Monday, September 3, 2012

September 3, 2012

Dozens of pumpkins, small and large, are now on display in our front yard.
August 31st's Blue Moon.
Harvest home.  The first of September (the start of meteorological autumn) dawned clear and golden after the previous night's Blue Moon.  Despite the subtle change of season, afternoon temperatures have crept back up to the low 90's F, while mornings are cool and dewy.  If the coming winter brings as many snows as we had fogs in August, we might see 5 winter weather advisories (this little bit of folklore will be interesting to test this year, knowing the Farmer's Almanac forecast for a colder and wetter than normal winter).

Warm, sunny days are great for our favorite harvest of the year: pumpkins!  We filled the wheelbarrow several times making trips from the pumpkin patch to our front yard where dozens of the orange fruits sit on display until we are ready to use them in culinary treats.  According to research on the topic, pumpkin seeds are more nutritious than the fruit's meaty orange flesh, but because of its low-calorie value and high concentration of vitamins like beta-carotene, this flavorful food is an all-around winner.  Our largest pumpkin (a 'Prizewinner' variety) is still ripening on the vine and will be moved up in a few weeks.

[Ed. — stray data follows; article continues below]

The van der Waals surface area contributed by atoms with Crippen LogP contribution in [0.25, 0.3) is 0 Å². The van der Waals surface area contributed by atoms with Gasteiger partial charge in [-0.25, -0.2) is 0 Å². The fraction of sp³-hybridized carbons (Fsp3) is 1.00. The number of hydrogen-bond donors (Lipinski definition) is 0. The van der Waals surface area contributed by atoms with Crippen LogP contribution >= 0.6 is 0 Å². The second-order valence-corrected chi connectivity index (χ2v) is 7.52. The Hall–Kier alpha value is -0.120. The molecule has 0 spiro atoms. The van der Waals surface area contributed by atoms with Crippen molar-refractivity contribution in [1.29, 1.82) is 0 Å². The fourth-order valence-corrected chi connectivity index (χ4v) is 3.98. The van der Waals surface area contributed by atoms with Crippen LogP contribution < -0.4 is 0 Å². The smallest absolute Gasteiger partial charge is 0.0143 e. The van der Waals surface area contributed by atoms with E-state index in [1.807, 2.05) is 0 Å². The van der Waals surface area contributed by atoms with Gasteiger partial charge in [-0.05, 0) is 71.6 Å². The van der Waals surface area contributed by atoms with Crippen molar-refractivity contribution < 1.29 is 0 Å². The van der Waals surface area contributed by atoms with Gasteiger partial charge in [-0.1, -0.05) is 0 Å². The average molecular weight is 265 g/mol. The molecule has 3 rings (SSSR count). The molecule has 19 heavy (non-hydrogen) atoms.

This funny-looking gourd (center) is actually
a winter squash of the 'Cucurbita moschata' family.

Our local apple harvest has finished; our fourth-year trees are still juveniles with many hopeful years of bigger and more abundant harvests.  'Heritage' red raspberries are producing heavily.  Tomato vines and pepper plants are still setting fruit, and we are pulling more carrots to supplement meals as just about everything else has finished.  Green beans on the bush now are being saved for seed.

Happy Labor Day y'all!

Fouth-year apple tree well branched and finished with harvest,
catches some morning rays in front of the pumpkin patch.

No comments:

Post a Comment

About Me

My photo
Dedicated to the responsible production and preservation of healthy home-grown food to the glory of God. Isaiah 55:10 The rain cometh down, and the snow from heaven, and returneth not thither, but watereth the earth, and maketh it bring forth and bud, that it may give seed to the sower, and bread to the eater. Organic, or not? We try to raise vegetables organically, using compost and manure. The addition of chickens to our hobby farm means plenty of organic nitrogen to compost! This site gives credible reference to planting information contained in the Farmer's Almanac (